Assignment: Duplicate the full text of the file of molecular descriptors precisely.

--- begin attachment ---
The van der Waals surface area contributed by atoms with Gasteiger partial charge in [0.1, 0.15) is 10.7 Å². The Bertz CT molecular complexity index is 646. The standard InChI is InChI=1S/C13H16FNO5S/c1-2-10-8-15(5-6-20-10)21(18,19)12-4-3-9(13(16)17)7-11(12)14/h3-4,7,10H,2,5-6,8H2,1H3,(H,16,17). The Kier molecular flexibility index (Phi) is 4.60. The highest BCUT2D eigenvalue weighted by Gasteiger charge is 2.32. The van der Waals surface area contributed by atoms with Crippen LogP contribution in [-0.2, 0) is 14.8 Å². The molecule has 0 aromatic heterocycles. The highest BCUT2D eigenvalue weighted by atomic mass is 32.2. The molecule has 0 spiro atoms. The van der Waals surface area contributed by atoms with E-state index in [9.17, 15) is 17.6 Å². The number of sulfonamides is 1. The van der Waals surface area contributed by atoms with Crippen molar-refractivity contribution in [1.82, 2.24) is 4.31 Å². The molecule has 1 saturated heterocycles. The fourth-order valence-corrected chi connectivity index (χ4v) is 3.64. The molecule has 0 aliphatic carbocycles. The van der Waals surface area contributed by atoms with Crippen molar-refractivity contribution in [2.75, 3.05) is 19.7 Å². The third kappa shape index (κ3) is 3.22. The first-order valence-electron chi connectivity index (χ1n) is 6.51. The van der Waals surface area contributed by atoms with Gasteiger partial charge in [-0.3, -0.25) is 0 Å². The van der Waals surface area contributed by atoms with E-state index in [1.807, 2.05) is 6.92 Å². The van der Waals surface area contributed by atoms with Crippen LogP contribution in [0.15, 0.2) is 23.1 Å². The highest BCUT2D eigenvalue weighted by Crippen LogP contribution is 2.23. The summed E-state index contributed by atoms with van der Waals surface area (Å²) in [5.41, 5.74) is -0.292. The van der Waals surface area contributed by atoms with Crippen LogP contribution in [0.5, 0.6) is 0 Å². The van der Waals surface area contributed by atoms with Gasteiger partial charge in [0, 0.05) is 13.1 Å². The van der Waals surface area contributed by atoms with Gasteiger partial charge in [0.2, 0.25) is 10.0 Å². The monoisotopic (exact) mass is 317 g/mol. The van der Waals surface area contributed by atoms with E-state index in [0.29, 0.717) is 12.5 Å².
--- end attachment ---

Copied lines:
The van der Waals surface area contributed by atoms with Gasteiger partial charge in [0.1, 0.15) is 10.7 Å². The Bertz CT molecular complexity index is 646. The standard InChI is InChI=1S/C13H16FNO5S/c1-2-10-8-15(5-6-20-10)21(18,19)12-4-3-9(13(16)17)7-11(12)14/h3-4,7,10H,2,5-6,8H2,1H3,(H,16,17). The Kier molecular flexibility index (Phi) is 4.60. The highest BCUT2D eigenvalue weighted by Gasteiger charge is 2.32. The van der Waals surface area contributed by atoms with Crippen LogP contribution in [-0.2, 0) is 14.8 Å². The molecule has 0 aromatic heterocycles. The highest BCUT2D eigenvalue weighted by atomic mass is 32.2. The molecule has 0 spiro atoms. The van der Waals surface area contributed by atoms with E-state index in [9.17, 15) is 17.6 Å². The number of sulfonamides is 1. The van der Waals surface area contributed by atoms with Crippen molar-refractivity contribution in [1.82, 2.24) is 4.31 Å². The molecule has 1 saturated heterocycles. The fourth-order valence-corrected chi connectivity index (χ4v) is 3.64. The molecule has 0 aliphatic carbocycles. The van der Waals surface area contributed by atoms with Crippen molar-refractivity contribution in [2.75, 3.05) is 19.7 Å². The third kappa shape index (κ3) is 3.22. The first-order valence-electron chi connectivity index (χ1n) is 6.51. The van der Waals surface area contributed by atoms with Gasteiger partial charge in [-0.3, -0.25) is 0 Å². The van der Waals surface area contributed by atoms with E-state index in [1.807, 2.05) is 6.92 Å². The van der Waals surface area contributed by atoms with Crippen LogP contribution in [0.15, 0.2) is 23.1 Å². The highest BCUT2D eigenvalue weighted by Crippen LogP contribution is 2.23. The summed E-state index contributed by atoms with van der Waals surface area (Å²) in [5.41, 5.74) is -0.292. The van der Waals surface area contributed by atoms with Crippen LogP contribution in [0.5, 0.6) is 0 Å². The van der Waals surface area contributed by atoms with Gasteiger partial charge in [0, 0.05) is 13.1 Å². The van der Waals surface area contributed by atoms with Gasteiger partial charge in [0.2, 0.25) is 10.0 Å². The monoisotopic (exact) mass is 317 g/mol. The van der Waals surface area contributed by atoms with E-state index in [0.29, 0.717) is 12.5 Å².